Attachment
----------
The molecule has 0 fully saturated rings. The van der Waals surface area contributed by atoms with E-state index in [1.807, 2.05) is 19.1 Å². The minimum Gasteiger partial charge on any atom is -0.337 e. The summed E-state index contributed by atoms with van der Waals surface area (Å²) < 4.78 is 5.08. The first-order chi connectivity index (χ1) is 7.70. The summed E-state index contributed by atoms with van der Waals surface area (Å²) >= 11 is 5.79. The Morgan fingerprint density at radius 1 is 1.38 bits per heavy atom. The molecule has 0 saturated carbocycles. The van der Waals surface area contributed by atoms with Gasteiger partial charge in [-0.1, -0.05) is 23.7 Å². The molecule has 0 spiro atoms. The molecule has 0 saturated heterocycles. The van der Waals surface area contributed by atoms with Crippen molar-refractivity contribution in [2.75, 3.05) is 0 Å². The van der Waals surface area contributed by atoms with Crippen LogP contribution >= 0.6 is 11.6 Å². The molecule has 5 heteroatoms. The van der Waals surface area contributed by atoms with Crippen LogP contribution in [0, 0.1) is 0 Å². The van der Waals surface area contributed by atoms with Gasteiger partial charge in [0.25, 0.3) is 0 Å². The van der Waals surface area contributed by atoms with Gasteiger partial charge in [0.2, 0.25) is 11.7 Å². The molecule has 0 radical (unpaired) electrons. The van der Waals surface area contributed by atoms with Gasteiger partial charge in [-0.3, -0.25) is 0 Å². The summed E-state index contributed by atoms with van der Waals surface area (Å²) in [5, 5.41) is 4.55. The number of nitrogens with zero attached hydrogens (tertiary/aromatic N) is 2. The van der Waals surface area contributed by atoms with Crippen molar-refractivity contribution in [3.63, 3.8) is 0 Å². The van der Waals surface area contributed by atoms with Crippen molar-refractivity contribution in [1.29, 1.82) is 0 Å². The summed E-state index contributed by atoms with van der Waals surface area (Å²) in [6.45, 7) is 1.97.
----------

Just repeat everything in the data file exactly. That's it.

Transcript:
The molecule has 0 fully saturated rings. The van der Waals surface area contributed by atoms with E-state index in [1.807, 2.05) is 19.1 Å². The minimum Gasteiger partial charge on any atom is -0.337 e. The summed E-state index contributed by atoms with van der Waals surface area (Å²) < 4.78 is 5.08. The first-order chi connectivity index (χ1) is 7.70. The summed E-state index contributed by atoms with van der Waals surface area (Å²) >= 11 is 5.79. The Morgan fingerprint density at radius 1 is 1.38 bits per heavy atom. The molecule has 0 saturated carbocycles. The van der Waals surface area contributed by atoms with Gasteiger partial charge in [-0.1, -0.05) is 23.7 Å². The molecule has 0 spiro atoms. The molecule has 0 saturated heterocycles. The van der Waals surface area contributed by atoms with Crippen molar-refractivity contribution in [2.75, 3.05) is 0 Å². The van der Waals surface area contributed by atoms with Crippen LogP contribution >= 0.6 is 11.6 Å². The molecule has 5 heteroatoms. The van der Waals surface area contributed by atoms with Crippen LogP contribution in [0, 0.1) is 0 Å². The van der Waals surface area contributed by atoms with Gasteiger partial charge in [0.25, 0.3) is 0 Å². The van der Waals surface area contributed by atoms with Gasteiger partial charge in [0.2, 0.25) is 11.7 Å². The molecule has 0 radical (unpaired) electrons. The van der Waals surface area contributed by atoms with Gasteiger partial charge in [-0.3, -0.25) is 0 Å². The summed E-state index contributed by atoms with van der Waals surface area (Å²) in [5, 5.41) is 4.55. The number of nitrogens with zero attached hydrogens (tertiary/aromatic N) is 2. The van der Waals surface area contributed by atoms with Crippen molar-refractivity contribution in [3.63, 3.8) is 0 Å². The van der Waals surface area contributed by atoms with Crippen molar-refractivity contribution in [1.29, 1.82) is 0 Å². The summed E-state index contributed by atoms with van der Waals surface area (Å²) in [6.45, 7) is 1.97.